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The Clinical Utility of Overtube Use at the Time of Endoscopy (Spirus)

This study has been completed.
Sponsor:
Information provided by (Responsible Party):
University of Florida
ClinicalTrials.gov Identifier:
NCT00861263
First received: March 12, 2009
Last updated: March 7, 2014
Last verified: March 2014

March 12, 2009
March 7, 2014
June 2007
October 2012   (final data collection date for primary outcome measure)
Number of Patients With Persistent or Recurrent Bleeding [ Time Frame: up to 6 yrs after after the endoscopy ] [ Designated as safety issue: No ]
The number of patients that had persistent or recurrent GI bleeding after spiral enteroscopy.
To determine the depth of insertion of the enteroscope, the time taken for enteroscopy and the efficacy, usefulness and impact on patients of the procedure [ Time Frame: at end of procedure or retrospective chart review ] [ Designated as safety issue: No ]
Complete list of historical versions of study NCT00861263 on ClinicalTrials.gov Archive Site
Not Provided
Not Provided
Not Provided
Not Provided
 
The Clinical Utility of Overtube Use at the Time of Endoscopy
The Clinical Utility of Overtube Use at the Time of Endoscopy

Endoscopy has become a vital part of the gastroenterologist's evaluation and treatment of disorders involving the gastrointestinal (GI) tract. The small bowel is an area of the GI tract, which can prove difficult to visualize during an endoscopy specifically designed to evaluate it, termed enteroscopy. Thus, the FDA has approved overtubes, such as the Endo-Ease® spiral overtube (Spirus Medical, Inc.) or EnteroPro® balloon overtube (Olympus Medical, Inc.), to facilitate passage of the endoscope through the GI tract. The aims of the study are to evaluate the efficiency of an overtube system for visualization of small bowel. The hypothesis is that this will permit more complete and efficient evaluation of the small intestine.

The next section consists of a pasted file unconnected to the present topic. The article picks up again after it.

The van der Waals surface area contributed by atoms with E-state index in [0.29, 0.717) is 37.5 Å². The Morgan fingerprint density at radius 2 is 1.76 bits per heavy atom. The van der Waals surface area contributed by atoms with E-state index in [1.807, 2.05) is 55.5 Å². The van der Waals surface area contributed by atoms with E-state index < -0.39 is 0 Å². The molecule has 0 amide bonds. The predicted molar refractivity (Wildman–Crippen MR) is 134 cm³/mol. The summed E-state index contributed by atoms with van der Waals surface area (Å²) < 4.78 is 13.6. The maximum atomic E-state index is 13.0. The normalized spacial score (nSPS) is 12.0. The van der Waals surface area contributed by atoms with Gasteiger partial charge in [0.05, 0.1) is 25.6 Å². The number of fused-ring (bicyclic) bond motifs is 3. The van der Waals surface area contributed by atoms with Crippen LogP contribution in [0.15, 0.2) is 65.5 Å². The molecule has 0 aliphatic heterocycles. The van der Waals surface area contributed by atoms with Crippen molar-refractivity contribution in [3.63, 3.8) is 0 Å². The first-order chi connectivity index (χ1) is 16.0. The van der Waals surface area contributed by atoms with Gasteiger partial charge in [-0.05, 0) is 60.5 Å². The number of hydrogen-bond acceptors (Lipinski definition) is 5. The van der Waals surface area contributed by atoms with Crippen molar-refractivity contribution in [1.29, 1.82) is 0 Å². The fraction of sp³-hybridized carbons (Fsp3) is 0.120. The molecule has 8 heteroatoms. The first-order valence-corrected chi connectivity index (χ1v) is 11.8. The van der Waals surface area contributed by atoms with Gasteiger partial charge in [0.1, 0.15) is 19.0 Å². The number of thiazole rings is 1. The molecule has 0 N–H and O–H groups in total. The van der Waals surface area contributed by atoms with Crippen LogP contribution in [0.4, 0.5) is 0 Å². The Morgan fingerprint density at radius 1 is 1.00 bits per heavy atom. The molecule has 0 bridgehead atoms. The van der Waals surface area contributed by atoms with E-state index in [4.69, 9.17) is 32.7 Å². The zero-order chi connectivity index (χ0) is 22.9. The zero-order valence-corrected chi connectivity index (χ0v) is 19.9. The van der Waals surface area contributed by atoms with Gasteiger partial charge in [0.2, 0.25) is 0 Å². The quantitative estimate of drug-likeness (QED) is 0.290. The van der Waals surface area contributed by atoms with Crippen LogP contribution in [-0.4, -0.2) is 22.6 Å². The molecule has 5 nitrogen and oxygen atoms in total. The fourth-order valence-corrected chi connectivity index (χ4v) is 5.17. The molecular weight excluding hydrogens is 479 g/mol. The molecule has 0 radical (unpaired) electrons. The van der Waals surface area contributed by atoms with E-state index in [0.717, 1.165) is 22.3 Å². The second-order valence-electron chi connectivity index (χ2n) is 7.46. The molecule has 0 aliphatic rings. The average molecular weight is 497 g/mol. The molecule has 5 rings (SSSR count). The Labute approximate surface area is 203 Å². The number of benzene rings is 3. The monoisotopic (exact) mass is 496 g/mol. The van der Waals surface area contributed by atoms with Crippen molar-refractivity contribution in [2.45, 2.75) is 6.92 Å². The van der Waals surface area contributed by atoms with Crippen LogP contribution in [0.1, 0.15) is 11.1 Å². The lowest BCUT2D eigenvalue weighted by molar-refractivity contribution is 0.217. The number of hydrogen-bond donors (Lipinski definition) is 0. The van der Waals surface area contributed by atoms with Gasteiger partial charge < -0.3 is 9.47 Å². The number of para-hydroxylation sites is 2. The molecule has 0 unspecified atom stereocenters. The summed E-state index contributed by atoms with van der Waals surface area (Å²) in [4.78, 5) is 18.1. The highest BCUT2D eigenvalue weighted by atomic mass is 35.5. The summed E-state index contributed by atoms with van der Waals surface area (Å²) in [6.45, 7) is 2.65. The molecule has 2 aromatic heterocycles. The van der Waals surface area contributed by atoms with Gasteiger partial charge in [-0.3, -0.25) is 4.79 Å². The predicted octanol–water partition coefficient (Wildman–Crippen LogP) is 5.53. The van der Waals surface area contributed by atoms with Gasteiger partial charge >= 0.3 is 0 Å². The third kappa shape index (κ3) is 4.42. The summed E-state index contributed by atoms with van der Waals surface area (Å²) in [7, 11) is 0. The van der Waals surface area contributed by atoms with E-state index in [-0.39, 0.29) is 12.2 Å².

Not Provided
Interventional
Not Provided
Intervention Model: Single Group Assignment
Masking: Open Label
Small Bowel Visualization
Device: overtube use during enteroscopy
use of overtube for the regular scheduled enteroscopy
spiral overtube
Any subject that has been referred for spiral enteroscopy will be asked to participate in this study. The purpose is to gather data about the technical aspects of the procedure,diagnostic capability and treatment as well as long term follow up.
Intervention: Device: overtube use during enteroscopy

*   Includes publications given by the data provider as well as publications identified by ClinicalTrials.gov Identifier (NCT Number) in Medline.
 
Completed
193
October 2012
October 2012   (final data collection date for primary outcome measure)

Inclusion Criteria:

  1. Subjects ≥ 18 years.
  2. Have an indication for enteroscopy as determined by the patient's physicians. These indications include, but are not limited to, obscure gastrointestinal bleeding, malabsorption, suspected small bowel tumor, small bowel strictures, small bowel ulceration, and abnormal imaging of the small bowel.
  3. Scheduled to undergo enteroscopy at the University of Florida, Gainesville, Florida, as medically indicated.
  4. Subject must be able to give informed consent.

Exclusion Criteria:

  1. Platelets < 75,000.
  2. INR > 1.6.
  3. NSAIDS within 48 hours of procedure.
  4. Pregnancy.
  5. Esophageal stricture.
  6. Inability to give informed consent.
Both
18 Years and older
Yes
Contact information is only displayed when the study is recruiting subjects
United States
 
NCT00861263
Spirus Overtube
No
University of Florida
University of Florida
Not Provided
Principal Investigator: Peter Draganov, MD University of Florida, Division of Gastroenterology
University of Florida
March 2014

ICMJE     Data element required by the International Committee of Medical Journal Editors and the World Health Organization ICTRP